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Business-Managed Democracy

“Business-managed democracies are those in which the political and cultural arrangements are managed in the interests of business”

Sharon Beder

Business-Managed Culture

News Content


The "news focuses on powerful people and institutions and generally reflects established interests". Economic news, for example, focuses on the stock market and business interests.


news photoThe need to attract audiences for advertisers, even in news and current affairs programmes, affects the sorts of stories that are covered and the way they are covered. News editors are reluctant to deal with controversial political and social issues that might alienate potential consumers. Broad questions of who has power, how and where they exercise it, and what the consequences of this are, are not covered in the news.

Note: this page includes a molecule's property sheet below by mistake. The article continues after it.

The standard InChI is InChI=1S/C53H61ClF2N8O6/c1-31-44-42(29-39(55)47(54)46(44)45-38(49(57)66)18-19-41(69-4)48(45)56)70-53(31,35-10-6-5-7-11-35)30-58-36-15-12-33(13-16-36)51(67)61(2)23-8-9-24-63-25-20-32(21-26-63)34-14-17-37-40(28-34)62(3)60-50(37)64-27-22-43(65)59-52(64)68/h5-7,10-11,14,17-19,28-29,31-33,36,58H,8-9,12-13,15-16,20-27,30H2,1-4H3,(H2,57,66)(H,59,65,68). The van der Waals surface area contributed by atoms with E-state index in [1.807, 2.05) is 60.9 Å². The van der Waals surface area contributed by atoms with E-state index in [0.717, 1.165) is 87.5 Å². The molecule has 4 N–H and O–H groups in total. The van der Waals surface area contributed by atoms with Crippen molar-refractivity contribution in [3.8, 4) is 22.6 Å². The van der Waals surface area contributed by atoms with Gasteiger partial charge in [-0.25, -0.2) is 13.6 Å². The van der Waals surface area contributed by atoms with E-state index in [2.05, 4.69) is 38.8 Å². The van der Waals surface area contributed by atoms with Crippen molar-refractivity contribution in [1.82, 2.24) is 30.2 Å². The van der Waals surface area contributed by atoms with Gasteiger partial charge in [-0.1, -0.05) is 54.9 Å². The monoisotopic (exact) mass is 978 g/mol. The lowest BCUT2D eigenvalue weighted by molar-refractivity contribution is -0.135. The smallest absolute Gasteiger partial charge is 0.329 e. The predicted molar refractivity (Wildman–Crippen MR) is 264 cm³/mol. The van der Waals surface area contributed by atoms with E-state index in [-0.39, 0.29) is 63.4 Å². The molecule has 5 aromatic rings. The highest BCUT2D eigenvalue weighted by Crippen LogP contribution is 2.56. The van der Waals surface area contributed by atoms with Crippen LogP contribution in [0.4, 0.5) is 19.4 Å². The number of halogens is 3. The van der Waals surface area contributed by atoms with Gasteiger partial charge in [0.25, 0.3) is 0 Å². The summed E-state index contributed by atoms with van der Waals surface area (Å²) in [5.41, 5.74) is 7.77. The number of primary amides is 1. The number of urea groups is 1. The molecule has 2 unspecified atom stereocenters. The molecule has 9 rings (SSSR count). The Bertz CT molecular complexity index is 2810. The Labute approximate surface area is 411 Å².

As a result news has become bland and neutral and ignores issues that concern large portions of the population who are  not considered to have or exercise much buying power.


Yet bland news can be boring so the lack of controversy and social significance is made up for by making the news entertaining and interesting. Intellectual and political interest is replaced by ‘human interest’, conflict, novelty, emotion and drama or as one feature writer put it “currency, celebrity, proximity, impact and oddity”—the elements of newsworthiness.

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